The Art of Being an Emotionally Detached Strength Athlete

TAGS: bad training session, powerlifting success, mental health, training session, progress, competition, passion, meet prep, emotions

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Passion runs deeply through the veins of strength sports and is a crucial value for those who seek to have any measure of sustained success. In order to persevere in training, business, and in life, passion has to be at the foundation. If it isn’t, then the inevitable storms you meet will quickly knock down the house you so nicely built when things were ideal and going well. The longer you train and compete, the more you will see convenience slip away and passion tested. Passion is central to success, which is why you see it as a recurring theme throughout elitefts.

The strongest and most positive values, however, still have their drawbacks. Our greatest strengths also tend to illuminate our greatest weaknesses. While passion drives us to new heights, it can also drive us off a cliff if we don’t balance it with discernment. Because our passion ties so deeply into our emotions, it is easy to over-react emotionally to things that involve our passion. This is one of the biggest challenges passionate lifters face in training and competition. The concept bleeds over into their personal lives as well, but for the purpose of this article, we’re going to focus on the training/competition side of things.


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Training progress is not a perfectly linear path, as the longer you train, the more up and down training becomes. When you begin training and make quick and consistent progress for the first few years, your passion and results feed each other and create incredible momentum that feels like it could last forever. But as the first few years pass by and PRs start to come slower and injuries and life challenges mount, you start to find out what your passion and commitment are truly built on.

For many, it starts out built on the emotional gratification of consistent PRs and success. Then the gratification received on social media adds a whole new layer to this that supercharges our emotional attachment to training success. Now, instead of just the internal gratification of a PR, you may have dozens (or hundreds or thousands) of people providing external gratification through their feedback to your success.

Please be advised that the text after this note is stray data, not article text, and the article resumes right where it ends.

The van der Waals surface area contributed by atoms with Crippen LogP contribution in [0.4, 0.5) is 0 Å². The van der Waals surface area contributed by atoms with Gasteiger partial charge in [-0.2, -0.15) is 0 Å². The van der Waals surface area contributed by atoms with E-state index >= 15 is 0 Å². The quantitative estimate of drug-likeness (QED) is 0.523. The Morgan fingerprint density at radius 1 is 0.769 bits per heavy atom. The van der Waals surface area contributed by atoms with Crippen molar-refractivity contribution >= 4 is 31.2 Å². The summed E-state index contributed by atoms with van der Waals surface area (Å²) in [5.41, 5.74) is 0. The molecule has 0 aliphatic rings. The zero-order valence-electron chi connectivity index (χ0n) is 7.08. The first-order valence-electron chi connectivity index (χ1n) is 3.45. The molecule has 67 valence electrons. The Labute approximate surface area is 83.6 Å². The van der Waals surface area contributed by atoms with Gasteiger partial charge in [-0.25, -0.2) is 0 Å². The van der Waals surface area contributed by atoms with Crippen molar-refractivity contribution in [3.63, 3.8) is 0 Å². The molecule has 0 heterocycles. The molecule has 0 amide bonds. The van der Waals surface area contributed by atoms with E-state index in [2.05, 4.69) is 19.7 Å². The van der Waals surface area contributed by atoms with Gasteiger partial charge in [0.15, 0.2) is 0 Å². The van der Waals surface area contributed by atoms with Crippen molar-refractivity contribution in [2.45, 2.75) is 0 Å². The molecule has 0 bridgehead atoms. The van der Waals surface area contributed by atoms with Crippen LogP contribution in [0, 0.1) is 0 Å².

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The emotional ties that we build to an unsustainable rate of progress can come back to hurt us as we seek to persevere through the tougher times in training. We’ve all seen (or been) a lifter who misses a lift, has a few bad weeks or months of training, or faces another challenge, and falls apart mentally. We’re all human, and with the passion we have for training, it’s normal for us to feel frustration when things don’t go well. Beyond the initial moments of frustration, however, is where we face a crossroads of where to turn next. For many lifters, these moments of frustration turn into days and weeks of an emotional downward spiral that affects their decisions and self-worth. The emotions we feel in response to challenges in training can quickly take over the steering wheel of our logic and take us down roads we never wanted to go down.

The same goes for competition, and throughout an eight-to-12-hour day at a meet, mental composure is often the difference between success or failure. A missed attempt, a forgotten piece of equipment, or an unexpected schedule change in the warm-up room can cause us to panic and affect our ability to execute our game plan.

Sustained progress in training and competition relies on the ability to take a step back from the emotions of the moment and look at the big picture. Rather than panicking after a few bad training sessions and starting to pick yourself apart mentally, can you step back and clearly look at your goals and objectives? Can you humble yourself and ask for outside feedback from a trusted source? Can you take a deep breath and remember that each set and rep in training is part of the greater year and not just that individual session?

I think you’ll find that if you can detach yourself emotionally from the day-to-day fluctuations in training, you’ll find a sense of measured resolve that allows you to make consistent progress over the long haul. This measured resolve, combined with your foundation of passion, will allow you to accomplish things you might not have dreamed of and will separate you from the rest of those who let discouragement and fleeting emotions guide their decisions. Whether it’s a national competition or a personal goal, controlling your emotions will be key to your success.

Passion and emotions are powerful and necessary tools, but remember that remaining calm and measured during times of stress is equally important. When others let their emotions follow the ups and downs of training and competition, maintain your composure and stay on your course. This will be the thing that sets you apart and will serve as the key to unlocking one of the most difficult challenges in training: sustained success.

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